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Spirited performance earns Becky Storrie best British rider at Women’s Tour

CAMS Basso team taking a selfie with teammate Becky Storrie on the podium
CAMS Basso team taking a selfie with teammate Becky Storrie on the podium (Image credit: SWPix)

Despite coming into the race as one of the smallest teams on a packed WorldTour start list, CAMS-Basso left the Women’s Tour with a string of aggressive rides and a best British rider accolade for Becky Storrie.

Storrie finished 15th overall, outperforming the likes of Brits Joss Lowden (Uno-X), Pfeiffer Georgi (Team DSM) and Alice Barnes (Canyon-SRAM) to claim the title of best home rider in the British stage race.

The 23-year-old’s stand-out performance came on stage 5, where she finished ninth on the summit finish atop Black Mountain, just 21 seconds back on winner Longo Borghini and the best non-WorldTour finisher.

“I felt confident,” Storrie said of the stage. “I’ve been climbing really well recently, but these girls are the best in the world so it’s very humbling. But it was a really good ride and I’m glad I could pull it off for the team.” 

Storrie’s results are part of what was a very active week for CAMS-Basso, the team that recently started the career of WorldTour pro Anna Henderson (now Jumbo-Visma). 

Danielle Shrosbree and Sammie Stuart both went on solo breakaways on stages 1 and 2, the latter on only her second-ever UCI race day. In the latter stages, the team’s red and yellow kit was rarely far from the front in the fight for early moves.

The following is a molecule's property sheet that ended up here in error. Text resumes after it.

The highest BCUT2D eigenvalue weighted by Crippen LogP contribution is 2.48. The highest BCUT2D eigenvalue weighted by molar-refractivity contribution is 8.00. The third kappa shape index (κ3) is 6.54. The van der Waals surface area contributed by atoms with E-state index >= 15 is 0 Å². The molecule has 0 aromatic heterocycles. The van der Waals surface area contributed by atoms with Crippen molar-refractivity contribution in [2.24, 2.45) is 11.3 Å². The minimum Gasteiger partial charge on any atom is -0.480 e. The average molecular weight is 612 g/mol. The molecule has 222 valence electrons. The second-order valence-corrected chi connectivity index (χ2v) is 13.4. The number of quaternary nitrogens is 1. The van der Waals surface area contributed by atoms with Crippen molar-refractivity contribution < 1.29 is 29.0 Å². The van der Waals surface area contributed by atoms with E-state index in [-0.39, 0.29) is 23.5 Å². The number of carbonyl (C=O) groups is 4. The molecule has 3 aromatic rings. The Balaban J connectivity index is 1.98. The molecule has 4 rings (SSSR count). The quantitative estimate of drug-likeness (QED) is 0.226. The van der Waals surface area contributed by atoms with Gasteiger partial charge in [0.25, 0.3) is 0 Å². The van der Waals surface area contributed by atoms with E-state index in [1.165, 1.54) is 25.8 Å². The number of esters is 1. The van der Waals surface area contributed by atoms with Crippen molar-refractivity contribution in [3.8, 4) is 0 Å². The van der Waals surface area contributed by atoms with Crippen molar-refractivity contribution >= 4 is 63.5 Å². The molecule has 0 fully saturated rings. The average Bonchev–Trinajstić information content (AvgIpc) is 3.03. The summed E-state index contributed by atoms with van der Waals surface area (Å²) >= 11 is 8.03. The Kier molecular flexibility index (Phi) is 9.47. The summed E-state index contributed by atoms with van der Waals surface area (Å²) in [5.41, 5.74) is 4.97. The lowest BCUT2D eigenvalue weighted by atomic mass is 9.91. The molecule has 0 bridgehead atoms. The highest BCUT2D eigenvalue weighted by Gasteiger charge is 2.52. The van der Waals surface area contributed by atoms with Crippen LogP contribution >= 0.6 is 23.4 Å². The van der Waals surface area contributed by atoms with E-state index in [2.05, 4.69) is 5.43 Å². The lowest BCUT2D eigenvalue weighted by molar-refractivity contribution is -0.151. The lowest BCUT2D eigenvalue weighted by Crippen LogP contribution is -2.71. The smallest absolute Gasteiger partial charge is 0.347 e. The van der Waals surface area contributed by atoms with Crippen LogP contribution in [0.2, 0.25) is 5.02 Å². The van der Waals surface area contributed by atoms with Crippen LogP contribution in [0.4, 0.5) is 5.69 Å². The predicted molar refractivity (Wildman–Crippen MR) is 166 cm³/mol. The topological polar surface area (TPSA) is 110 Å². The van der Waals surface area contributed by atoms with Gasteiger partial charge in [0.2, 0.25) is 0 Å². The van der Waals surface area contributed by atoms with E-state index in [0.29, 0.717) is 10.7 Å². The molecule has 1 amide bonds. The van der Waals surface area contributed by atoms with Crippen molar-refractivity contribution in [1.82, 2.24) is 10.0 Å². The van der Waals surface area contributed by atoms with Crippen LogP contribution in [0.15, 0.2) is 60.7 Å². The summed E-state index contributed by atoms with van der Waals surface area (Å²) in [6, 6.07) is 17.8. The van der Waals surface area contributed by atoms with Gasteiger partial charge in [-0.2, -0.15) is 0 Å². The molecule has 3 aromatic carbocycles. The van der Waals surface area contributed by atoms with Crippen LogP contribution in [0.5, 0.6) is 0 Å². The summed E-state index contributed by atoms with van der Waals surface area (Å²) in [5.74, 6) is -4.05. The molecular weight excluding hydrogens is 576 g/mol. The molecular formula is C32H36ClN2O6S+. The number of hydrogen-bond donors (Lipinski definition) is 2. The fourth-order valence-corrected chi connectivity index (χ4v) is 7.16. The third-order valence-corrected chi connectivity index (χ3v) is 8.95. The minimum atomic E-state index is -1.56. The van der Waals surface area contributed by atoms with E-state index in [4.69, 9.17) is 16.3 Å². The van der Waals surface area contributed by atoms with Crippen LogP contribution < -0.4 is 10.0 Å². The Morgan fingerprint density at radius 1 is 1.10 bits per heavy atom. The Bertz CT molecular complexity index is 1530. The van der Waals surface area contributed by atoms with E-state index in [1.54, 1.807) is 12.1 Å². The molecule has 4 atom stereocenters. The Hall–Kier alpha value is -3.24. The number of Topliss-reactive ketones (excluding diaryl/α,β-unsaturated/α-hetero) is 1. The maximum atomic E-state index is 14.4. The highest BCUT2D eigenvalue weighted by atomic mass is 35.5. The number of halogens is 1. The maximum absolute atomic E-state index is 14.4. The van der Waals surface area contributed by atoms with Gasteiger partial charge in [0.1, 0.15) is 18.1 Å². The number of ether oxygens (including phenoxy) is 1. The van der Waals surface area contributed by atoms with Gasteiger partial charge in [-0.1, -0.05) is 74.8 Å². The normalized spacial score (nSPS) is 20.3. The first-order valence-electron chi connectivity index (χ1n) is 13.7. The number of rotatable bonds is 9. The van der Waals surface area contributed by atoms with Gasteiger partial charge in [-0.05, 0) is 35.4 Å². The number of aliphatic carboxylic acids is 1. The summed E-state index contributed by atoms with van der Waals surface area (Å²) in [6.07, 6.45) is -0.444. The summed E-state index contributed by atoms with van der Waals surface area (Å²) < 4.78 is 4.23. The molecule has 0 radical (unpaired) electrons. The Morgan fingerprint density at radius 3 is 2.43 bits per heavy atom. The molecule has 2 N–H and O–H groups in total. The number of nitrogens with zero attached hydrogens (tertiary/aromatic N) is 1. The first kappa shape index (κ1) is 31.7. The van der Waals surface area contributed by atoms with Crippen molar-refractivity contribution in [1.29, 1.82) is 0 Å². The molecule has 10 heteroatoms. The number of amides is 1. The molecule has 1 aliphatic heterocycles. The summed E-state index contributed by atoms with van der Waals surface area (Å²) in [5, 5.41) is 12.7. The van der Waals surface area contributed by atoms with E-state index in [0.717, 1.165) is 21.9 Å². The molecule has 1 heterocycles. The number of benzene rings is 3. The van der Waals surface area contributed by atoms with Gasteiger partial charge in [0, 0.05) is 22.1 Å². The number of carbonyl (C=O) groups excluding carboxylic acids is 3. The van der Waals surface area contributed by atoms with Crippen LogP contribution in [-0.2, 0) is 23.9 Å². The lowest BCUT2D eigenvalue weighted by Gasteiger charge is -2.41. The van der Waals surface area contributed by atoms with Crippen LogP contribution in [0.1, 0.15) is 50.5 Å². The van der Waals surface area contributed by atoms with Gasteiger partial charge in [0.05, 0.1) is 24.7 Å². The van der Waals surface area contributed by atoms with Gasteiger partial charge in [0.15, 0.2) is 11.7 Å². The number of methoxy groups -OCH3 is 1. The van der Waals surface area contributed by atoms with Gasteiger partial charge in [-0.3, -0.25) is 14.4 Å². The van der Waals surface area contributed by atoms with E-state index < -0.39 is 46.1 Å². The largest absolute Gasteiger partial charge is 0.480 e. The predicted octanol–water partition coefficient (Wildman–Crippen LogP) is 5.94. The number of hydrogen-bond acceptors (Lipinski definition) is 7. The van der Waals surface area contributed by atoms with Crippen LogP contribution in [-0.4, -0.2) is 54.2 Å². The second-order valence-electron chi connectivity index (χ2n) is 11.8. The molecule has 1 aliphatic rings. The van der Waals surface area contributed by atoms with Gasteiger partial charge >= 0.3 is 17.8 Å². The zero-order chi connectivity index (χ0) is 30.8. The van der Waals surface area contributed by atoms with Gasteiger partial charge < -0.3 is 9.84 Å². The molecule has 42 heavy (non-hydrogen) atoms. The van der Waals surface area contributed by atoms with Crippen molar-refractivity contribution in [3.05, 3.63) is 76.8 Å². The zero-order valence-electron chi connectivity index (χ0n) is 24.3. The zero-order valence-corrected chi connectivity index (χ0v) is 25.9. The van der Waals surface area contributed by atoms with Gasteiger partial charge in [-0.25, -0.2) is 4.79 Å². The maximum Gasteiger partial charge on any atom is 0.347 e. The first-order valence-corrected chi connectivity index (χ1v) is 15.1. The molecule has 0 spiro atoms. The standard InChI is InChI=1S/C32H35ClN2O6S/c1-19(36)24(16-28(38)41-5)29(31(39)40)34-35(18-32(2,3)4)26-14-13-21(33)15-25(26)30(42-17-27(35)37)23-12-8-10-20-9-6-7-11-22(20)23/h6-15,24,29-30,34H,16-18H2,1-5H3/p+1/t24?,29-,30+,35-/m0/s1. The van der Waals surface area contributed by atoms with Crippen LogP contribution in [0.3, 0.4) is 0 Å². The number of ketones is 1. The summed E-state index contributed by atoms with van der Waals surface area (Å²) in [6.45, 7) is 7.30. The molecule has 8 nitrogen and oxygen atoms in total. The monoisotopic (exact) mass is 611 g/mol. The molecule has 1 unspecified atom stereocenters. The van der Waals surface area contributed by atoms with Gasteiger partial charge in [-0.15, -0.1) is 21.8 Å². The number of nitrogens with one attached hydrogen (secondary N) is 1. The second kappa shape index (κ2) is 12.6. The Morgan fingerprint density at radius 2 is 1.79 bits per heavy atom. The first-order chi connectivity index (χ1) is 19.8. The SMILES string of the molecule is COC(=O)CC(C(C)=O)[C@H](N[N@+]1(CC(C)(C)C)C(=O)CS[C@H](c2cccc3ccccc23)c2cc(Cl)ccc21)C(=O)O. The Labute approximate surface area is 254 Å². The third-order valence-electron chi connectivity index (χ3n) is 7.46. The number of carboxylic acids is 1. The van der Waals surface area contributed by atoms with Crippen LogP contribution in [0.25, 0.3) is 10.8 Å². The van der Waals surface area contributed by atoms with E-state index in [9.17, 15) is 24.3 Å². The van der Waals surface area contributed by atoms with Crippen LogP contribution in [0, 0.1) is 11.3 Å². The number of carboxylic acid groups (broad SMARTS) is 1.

“We’ve got a really good atmosphere in the team,” Storrie said. “We’re like one family, we all spur each other on to do the best that we can. 

“I think that success does breed success and we’ve shown that we can ride with the best in the world and we’re giving it to them. I’m really proud of everyone.”

The Women’s Tour was Storrie’s first WorldTour race for the season, but she has figured in a number of European stage races already in 2022, including finishing eighth overall at the Vuelta a Andalucía in May.

Storrie will go back to the British domestic series after this race, but has the goal of moving up a level in mind.

“I’m kind of just taking each day as it comes, but that is always the goal, to step up to the WorldTour one day,” she said. 

“I’m just thinking about the next race. That’s CiCLE Classic for us in the national series next weekend, so that will be fun.” 

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Matilda Price is a freelance cycling journalist and digital producer based in the UK. She is a graduate of modern languages, and recently completed an MA in sports journalism, during which she wrote her dissertation on the lives of young cyclists. Matilda began covering cycling in 2016 whilst still at university, working mainly in the British domestic scene at first. Since then, she has covered everything from the Tour Series to the Tour de France. These days, Matilda focuses most of her attention on the women’s sport, writing for Cyclingnews and working on women’s cycling show The Bunnyhop. As well as the Women’s WorldTour, Matilda loves following cyclo-cross and is a recent convert to downhill mountain biking.